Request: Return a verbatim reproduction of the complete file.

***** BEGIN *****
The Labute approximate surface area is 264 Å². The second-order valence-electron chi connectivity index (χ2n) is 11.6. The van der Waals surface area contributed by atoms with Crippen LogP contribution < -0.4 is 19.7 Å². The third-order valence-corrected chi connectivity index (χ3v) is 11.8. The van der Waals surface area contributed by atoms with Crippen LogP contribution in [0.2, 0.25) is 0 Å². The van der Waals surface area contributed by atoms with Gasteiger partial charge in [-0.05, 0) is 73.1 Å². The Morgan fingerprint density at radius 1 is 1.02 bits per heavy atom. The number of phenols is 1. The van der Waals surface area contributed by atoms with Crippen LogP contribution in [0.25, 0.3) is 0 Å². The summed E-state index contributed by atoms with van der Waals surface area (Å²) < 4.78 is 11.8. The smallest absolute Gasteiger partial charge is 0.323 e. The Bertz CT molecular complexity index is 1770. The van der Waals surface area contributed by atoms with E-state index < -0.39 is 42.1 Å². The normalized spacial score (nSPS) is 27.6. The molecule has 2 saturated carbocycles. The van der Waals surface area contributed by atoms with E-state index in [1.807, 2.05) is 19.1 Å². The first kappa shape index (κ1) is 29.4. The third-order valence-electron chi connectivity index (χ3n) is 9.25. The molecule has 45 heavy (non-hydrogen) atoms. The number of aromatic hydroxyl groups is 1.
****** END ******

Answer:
The Labute approximate surface area is 264 Å². The second-order valence-electron chi connectivity index (χ2n) is 11.6. The van der Waals surface area contributed by atoms with Crippen LogP contribution < -0.4 is 19.7 Å². The third-order valence-corrected chi connectivity index (χ3v) is 11.8. The van der Waals surface area contributed by atoms with Crippen LogP contribution in [0.2, 0.25) is 0 Å². The van der Waals surface area contributed by atoms with Gasteiger partial charge in [-0.05, 0) is 73.1 Å². The Morgan fingerprint density at radius 1 is 1.02 bits per heavy atom. The number of phenols is 1. The van der Waals surface area contributed by atoms with Crippen LogP contribution in [0.25, 0.3) is 0 Å². The summed E-state index contributed by atoms with van der Waals surface area (Å²) < 4.78 is 11.8. The smallest absolute Gasteiger partial charge is 0.323 e. The Bertz CT molecular complexity index is 1770. The van der Waals surface area contributed by atoms with E-state index < -0.39 is 42.1 Å². The normalized spacial score (nSPS) is 27.6. The molecule has 2 saturated carbocycles. The van der Waals surface area contributed by atoms with E-state index in [1.807, 2.05) is 19.1 Å². The first kappa shape index (κ1) is 29.4. The third-order valence-electron chi connectivity index (χ3n) is 9.25. The molecule has 45 heavy (non-hydrogen) atoms. The number of aromatic hydroxyl groups is 1.